In this fascinating and compelling book—a must-read for anyone who owns a computer—Misha Glenny exposes our governments’ multi-billion-dollar war against an ever-morphing, super smart new breed of criminal: the hacker. The benefits of living in a digital, globalized society are enormous; so too are the dangers. We bank online, shop online, date, learn, work, and live online, but have the institutions that keep us safe on the streets learned to protect us from the deadly “new mafia” of cybercriminals? To answer this question, Glenny offers a vivid examination of the rise of the criminal hacking website DarkMarket and its ultimate fall. Along the way, he presents alarming and illuminating stories about both the shadowy individuals behind its scenes and the organizations tasked with bringing them to justice. Author: Misha Glenny ISBN:9781847921277
KES 1,490

Dark Net, The

No rating
Beyond the familiar online world that most of us inhabit – a world of Google, Hotmail, Facebook and Amazon – lies a vast and often hidden network of sites, communities and cultures where freedom is pushed to its limits, and where people can be anyone, or do anything, they want. A world that is as creative and complex as it is dangerous and disturbing. A world that is much closer than you think. The dark net is an underworld that stretches from popular social media sites to the most secretive corners of the encrypted web. It is a world that frequently appears in newspaper headlines, but one that is little understood, and rarely explored. The Dark Net is a revelatory examination of the internet today, and of its most innovative and dangerous subcultures: trolls and pornographers, drug dealers and hackers, political extremists and computer scientists, Bitcoin programmers and self-harmers, libertarians and vigilantes. Based on extensive first-hand experience, exclusive interviews and shocking documentary evidence, The Dark Net offers a startling glimpse of human nature under the conditions of freedom and anonymity, and shines a light on an enigmatic and ever-changing world. Author: Jamie Bartlett ISBN:9780099592020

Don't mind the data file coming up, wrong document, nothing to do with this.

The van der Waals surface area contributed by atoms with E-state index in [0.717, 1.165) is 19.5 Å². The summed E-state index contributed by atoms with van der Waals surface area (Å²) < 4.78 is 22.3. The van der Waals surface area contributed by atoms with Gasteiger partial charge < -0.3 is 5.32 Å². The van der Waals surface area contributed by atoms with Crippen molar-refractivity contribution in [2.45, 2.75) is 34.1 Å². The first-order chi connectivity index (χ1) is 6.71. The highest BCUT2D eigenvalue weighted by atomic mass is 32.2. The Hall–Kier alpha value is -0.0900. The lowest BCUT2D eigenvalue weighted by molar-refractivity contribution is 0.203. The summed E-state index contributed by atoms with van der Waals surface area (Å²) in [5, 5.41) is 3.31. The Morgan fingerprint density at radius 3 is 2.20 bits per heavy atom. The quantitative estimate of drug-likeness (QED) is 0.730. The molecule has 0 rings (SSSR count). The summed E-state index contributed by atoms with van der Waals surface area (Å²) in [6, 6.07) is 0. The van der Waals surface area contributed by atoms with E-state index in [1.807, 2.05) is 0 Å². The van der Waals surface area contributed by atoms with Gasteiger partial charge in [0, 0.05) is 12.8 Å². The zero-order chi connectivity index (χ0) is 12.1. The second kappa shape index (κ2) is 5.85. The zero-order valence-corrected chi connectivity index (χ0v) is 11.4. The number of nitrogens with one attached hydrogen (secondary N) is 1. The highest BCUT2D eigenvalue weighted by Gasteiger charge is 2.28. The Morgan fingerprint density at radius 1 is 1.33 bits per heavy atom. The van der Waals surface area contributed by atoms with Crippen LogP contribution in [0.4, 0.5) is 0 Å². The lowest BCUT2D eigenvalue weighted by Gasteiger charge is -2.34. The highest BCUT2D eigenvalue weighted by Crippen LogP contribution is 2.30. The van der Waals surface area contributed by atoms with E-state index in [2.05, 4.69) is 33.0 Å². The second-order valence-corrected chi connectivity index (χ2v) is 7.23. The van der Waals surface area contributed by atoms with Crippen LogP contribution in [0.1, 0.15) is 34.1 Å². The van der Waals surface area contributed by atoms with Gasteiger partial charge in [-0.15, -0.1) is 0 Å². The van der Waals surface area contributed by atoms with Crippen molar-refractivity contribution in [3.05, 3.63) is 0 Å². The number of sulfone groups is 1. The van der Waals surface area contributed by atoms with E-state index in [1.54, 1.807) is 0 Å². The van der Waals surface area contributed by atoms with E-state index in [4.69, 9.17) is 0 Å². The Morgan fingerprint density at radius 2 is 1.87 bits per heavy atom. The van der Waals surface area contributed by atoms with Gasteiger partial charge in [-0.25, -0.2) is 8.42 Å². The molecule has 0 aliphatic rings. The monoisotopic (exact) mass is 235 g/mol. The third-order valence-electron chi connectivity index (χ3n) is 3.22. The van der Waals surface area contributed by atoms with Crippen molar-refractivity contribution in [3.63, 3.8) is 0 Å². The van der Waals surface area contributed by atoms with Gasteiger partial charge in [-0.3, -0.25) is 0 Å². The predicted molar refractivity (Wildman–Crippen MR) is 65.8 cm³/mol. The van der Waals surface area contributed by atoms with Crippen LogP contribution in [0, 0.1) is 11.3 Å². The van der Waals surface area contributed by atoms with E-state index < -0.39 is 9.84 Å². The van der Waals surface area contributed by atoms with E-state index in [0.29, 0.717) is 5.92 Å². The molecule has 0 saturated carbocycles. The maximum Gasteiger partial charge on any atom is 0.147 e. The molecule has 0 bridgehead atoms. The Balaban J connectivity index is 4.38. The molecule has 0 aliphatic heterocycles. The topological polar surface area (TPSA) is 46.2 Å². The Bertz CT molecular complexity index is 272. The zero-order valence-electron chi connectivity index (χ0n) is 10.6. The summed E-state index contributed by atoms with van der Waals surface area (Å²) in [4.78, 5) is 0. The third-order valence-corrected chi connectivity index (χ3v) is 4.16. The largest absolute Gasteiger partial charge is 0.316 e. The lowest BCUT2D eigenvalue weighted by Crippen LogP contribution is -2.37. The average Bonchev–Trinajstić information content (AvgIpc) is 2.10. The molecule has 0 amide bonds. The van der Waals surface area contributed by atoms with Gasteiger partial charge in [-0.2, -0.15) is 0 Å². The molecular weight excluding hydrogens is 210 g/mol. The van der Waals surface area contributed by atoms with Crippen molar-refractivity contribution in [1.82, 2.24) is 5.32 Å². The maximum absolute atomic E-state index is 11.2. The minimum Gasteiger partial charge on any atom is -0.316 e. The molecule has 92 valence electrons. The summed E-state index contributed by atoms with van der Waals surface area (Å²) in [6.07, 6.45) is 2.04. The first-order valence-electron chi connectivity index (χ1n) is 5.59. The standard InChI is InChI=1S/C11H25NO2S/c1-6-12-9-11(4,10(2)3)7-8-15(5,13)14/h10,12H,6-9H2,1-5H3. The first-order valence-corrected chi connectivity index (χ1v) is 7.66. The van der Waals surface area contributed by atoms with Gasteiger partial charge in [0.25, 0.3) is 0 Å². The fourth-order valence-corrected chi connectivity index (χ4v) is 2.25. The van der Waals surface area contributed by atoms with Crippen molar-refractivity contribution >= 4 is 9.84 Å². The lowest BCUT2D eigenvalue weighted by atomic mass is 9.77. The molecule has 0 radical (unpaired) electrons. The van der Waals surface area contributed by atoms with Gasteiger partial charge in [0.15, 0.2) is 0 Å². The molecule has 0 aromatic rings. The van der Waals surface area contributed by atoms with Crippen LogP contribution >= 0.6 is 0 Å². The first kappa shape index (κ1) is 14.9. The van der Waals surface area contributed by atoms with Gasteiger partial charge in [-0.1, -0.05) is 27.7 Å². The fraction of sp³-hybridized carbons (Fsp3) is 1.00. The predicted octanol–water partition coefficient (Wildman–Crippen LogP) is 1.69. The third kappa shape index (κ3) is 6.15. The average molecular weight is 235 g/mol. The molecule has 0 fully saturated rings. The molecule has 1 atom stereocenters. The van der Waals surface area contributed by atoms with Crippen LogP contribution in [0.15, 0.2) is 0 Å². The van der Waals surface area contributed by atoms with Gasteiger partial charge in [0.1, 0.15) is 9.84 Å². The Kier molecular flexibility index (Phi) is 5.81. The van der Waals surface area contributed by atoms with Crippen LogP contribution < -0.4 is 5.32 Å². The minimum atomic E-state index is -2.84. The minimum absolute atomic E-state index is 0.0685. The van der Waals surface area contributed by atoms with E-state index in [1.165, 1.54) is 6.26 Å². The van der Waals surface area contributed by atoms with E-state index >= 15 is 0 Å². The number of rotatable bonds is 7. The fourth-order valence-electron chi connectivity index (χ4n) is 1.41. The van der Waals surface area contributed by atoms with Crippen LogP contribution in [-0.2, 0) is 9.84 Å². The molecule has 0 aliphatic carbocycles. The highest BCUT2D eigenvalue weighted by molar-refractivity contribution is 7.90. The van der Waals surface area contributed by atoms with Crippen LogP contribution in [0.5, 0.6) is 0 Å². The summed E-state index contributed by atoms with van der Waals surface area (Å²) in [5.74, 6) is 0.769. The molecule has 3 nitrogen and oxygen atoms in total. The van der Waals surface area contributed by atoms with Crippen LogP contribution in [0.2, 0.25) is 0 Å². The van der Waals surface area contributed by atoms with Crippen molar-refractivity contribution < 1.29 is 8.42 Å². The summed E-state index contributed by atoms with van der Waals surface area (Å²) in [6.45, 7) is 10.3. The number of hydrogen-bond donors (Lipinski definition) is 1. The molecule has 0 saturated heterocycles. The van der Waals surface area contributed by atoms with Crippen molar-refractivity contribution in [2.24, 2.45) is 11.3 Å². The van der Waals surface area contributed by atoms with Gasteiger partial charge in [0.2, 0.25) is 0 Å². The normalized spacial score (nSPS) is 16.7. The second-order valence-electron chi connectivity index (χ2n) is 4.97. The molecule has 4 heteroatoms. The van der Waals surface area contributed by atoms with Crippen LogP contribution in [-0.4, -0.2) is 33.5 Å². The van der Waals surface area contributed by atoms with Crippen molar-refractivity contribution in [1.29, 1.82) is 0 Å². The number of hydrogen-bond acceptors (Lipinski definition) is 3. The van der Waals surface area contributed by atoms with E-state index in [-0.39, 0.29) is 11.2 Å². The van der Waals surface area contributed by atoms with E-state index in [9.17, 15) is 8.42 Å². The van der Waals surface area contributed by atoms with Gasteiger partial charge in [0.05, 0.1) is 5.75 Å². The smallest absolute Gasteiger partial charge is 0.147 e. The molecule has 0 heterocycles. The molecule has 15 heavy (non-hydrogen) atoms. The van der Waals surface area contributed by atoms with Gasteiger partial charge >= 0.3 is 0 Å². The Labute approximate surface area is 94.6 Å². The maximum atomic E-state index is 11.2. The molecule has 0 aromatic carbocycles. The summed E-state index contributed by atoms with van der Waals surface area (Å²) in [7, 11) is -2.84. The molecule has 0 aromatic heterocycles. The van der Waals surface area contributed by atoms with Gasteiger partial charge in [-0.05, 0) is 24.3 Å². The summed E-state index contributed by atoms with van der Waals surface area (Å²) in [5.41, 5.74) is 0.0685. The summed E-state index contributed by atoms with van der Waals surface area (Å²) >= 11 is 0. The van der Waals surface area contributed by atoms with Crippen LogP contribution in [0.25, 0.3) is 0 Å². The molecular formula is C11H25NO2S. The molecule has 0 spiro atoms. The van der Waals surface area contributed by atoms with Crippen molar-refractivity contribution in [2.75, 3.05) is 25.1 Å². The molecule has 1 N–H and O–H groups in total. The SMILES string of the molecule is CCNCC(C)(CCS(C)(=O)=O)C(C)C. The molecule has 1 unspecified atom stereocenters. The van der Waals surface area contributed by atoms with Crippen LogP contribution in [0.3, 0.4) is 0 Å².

KES 1,450

E=MC2

No rating